Politico runs an in-depth profile of Stephen Miller, Trump’s 33 year old advisor on immigration. Here are some passages:
Liberal upbringing in Santa Monica, California…deeply shaken by the Sept. 11, 2001, attacks, at Duke as an undergraduate as a columnist for the student newspaper he warned that multiculturalism poses a threat to American identity.
He has installed acolytes across key U.S. agencies, such as the State Department. He has inserted himself into NSC deliberations to an extraordinary degree for someone not in that elite group’s ranks. He takes care to limit his paper trial, avoiding email and keeping his name off documents when possible.
Miller from the start wielded tremendous sway over the Domestic Policy Council, a White House-based forum of top U.S. officials and staffers who deal with issues such as health care, education and other domestic topics aside from the economy. Some elements of immigration policy are among the DPC’s portfolios. But there are other aspects of immigration that have been traditionally dealt with by the NSC, such as refugee resettlement and recalcitrant countries. According to multiple former officials, under Miller, the DPC proposed that it take the lead on all immigration matters, including what was supposed to be handled by the NSC. NSC staffers raised concerns. But Miller pushed then-national security adviser H.R. McMaster and Tom Bossert, the homeland security adviser at the time, to effectively cede control of immigration policy to him.
“The entirety of my work during my time in the administration was influenced or dictated maybe 90 percent of the time by Miller, but I saw maybe three emails from him,” the former administration official said.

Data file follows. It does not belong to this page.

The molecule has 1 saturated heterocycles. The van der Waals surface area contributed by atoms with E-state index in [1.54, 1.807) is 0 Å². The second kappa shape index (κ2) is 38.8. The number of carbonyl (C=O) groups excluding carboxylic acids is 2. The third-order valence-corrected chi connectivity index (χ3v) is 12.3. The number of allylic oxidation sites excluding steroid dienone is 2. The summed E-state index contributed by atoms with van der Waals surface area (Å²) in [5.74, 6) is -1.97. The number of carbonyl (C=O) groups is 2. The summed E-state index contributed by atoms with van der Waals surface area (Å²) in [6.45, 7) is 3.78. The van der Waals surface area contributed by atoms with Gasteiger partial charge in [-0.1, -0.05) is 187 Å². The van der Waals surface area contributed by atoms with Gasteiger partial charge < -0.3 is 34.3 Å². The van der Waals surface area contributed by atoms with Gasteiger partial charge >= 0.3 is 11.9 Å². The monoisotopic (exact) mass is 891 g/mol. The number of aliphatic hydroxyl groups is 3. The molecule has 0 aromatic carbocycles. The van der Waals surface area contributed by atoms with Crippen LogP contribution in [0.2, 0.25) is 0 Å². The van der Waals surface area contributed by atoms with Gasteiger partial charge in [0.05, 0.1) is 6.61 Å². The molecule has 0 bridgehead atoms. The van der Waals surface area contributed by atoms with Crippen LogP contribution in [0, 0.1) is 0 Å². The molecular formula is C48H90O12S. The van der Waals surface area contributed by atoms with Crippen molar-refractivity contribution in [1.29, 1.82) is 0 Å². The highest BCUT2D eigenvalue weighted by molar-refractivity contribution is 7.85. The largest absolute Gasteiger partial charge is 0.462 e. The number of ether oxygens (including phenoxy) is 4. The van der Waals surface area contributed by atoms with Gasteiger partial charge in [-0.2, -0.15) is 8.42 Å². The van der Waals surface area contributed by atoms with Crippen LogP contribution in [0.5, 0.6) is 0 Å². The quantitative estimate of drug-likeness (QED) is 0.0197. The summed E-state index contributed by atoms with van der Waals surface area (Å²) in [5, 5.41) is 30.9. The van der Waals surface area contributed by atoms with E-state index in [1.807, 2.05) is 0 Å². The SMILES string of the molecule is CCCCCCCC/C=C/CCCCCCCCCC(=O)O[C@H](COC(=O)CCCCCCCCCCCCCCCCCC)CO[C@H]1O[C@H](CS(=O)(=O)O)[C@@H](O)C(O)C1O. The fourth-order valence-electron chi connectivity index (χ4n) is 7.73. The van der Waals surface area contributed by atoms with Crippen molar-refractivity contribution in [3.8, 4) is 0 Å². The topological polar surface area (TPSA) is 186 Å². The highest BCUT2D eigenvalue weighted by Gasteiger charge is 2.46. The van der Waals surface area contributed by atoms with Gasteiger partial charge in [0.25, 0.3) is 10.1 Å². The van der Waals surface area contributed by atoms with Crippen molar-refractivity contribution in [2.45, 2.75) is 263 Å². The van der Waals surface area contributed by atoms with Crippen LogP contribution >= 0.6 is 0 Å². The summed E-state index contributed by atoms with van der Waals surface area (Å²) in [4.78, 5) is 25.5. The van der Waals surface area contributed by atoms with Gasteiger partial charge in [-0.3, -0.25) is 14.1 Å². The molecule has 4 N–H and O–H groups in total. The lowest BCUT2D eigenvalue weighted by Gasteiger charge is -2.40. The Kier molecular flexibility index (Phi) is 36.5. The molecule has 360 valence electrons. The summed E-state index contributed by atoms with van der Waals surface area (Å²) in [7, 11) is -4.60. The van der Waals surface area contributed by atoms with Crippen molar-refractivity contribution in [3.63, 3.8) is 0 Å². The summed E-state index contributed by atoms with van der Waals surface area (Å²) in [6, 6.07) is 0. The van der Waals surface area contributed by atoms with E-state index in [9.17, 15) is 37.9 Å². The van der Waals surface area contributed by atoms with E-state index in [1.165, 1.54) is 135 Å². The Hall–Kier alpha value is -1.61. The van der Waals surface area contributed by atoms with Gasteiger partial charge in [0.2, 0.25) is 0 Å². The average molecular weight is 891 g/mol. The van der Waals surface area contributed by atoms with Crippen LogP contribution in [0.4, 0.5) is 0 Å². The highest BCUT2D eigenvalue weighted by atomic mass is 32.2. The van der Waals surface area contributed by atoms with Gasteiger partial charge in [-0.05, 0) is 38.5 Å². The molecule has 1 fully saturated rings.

Perhaps Miller’s most important move has been identifying and promoting lower-level staffers who share his anti-immigration views, some of whom he helped place into key agencies, essentially embedding foot soldiers across the federal government.
A White House staffer who admires Miller said the Trump confidant is in contact with many more career staffers across the government who support his views, even lawyers from the Department of Housing and Urban Development. Miller has asked people to look at every policy change possible within the executive branch’s authority to be stricter on immigration, the White House staffer said.
The former White House official warned, however, against exaggerating Miller’s reach, saying that although he has a solid “kitchen cabinet” of advisers, “there’s a mythology that’s crept up that overstates their influence.” Miller, the former official added, has promoted that “myth.”
Current and former officials say they can’t recall any incidents in which Miller used overtly racist language. Instead, they say, his views appeared more nativist — his language loaded with suspicion, if not outright hostility, toward non-Americans, including refugees.